Nicholas A. Christakis says,

We found that weight gain in a variety of kinds of people you might know affected your weight gain — weight gain in your friends, in your spouse, in your siblings and so forth. Moreover, people beyond those to whom you were directly tied also influenced your weight, people up to three degrees removed from you in the network. And, incidentally, we found that weight loss obeys the same properties and spreads similarly through the network.

Who cares whether or not Mike Moffatt achieves his weight loss objective?

Maybe you should care. He’s might be within three degrees of separation from you.

Christakis continues,

In our empirical work so far, we have found substantial evidence for the latter mechanism, the spread of norms, more than the spread of behaviors. It is a bit technical, but I will tell you why we have some evidence for norms. In our empirical work on obesity, we found two lines of suggestive evidence for a spread of norms. The first line of evidence caught everyone’s attention, and frankly it caught our attention when we noted it. It showed that it did not matter how far away your social contacts were; if they gained weight, it caused you to gain weight. This was the case whether your friend lived next door, ten miles away, 100 miles away, or 1000 miles away. Geographic distance did not mater to the obesity effect, the interpersonal effect.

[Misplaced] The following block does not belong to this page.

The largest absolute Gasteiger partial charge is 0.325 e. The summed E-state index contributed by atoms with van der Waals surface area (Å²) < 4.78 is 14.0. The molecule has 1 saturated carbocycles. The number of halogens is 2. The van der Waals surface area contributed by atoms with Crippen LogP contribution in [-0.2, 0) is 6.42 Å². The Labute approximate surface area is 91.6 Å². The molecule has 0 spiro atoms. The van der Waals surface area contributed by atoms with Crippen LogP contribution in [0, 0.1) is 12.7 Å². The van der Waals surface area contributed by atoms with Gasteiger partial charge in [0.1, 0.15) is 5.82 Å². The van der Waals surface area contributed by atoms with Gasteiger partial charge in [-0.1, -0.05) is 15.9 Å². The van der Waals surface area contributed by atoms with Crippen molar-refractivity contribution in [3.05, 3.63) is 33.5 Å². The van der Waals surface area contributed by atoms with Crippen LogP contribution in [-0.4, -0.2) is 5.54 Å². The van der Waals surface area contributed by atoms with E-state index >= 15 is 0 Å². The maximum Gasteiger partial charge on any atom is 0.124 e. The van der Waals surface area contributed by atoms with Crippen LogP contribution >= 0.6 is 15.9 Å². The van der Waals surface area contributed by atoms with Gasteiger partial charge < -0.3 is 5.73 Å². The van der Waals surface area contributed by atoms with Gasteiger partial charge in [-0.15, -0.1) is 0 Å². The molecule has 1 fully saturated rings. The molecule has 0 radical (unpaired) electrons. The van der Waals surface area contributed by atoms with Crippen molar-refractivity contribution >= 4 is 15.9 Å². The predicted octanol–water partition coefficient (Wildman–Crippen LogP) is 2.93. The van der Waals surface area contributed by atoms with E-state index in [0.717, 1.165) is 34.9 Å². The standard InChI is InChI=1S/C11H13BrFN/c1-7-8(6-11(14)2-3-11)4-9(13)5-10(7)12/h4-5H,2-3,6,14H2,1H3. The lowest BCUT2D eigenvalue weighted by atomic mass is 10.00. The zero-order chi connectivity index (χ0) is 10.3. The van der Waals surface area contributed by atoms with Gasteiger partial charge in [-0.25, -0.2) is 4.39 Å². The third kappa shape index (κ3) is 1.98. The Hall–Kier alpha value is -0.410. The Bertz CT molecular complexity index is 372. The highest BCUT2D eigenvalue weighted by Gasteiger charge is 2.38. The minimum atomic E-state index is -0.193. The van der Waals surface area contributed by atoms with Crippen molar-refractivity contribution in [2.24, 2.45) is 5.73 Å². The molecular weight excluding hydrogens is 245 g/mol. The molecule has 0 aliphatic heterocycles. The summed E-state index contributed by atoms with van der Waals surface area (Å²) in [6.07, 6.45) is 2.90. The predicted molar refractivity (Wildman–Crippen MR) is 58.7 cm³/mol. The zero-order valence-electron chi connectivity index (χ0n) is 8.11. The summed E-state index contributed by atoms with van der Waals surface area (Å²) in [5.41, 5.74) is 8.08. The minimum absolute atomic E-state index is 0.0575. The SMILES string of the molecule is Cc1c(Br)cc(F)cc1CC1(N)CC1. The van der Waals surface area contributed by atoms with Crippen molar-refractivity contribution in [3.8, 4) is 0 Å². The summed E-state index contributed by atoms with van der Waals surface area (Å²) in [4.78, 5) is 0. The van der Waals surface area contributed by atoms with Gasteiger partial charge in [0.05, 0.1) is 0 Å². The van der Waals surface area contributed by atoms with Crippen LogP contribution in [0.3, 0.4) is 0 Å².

Social norms. Wasn’t I just talking about social norms?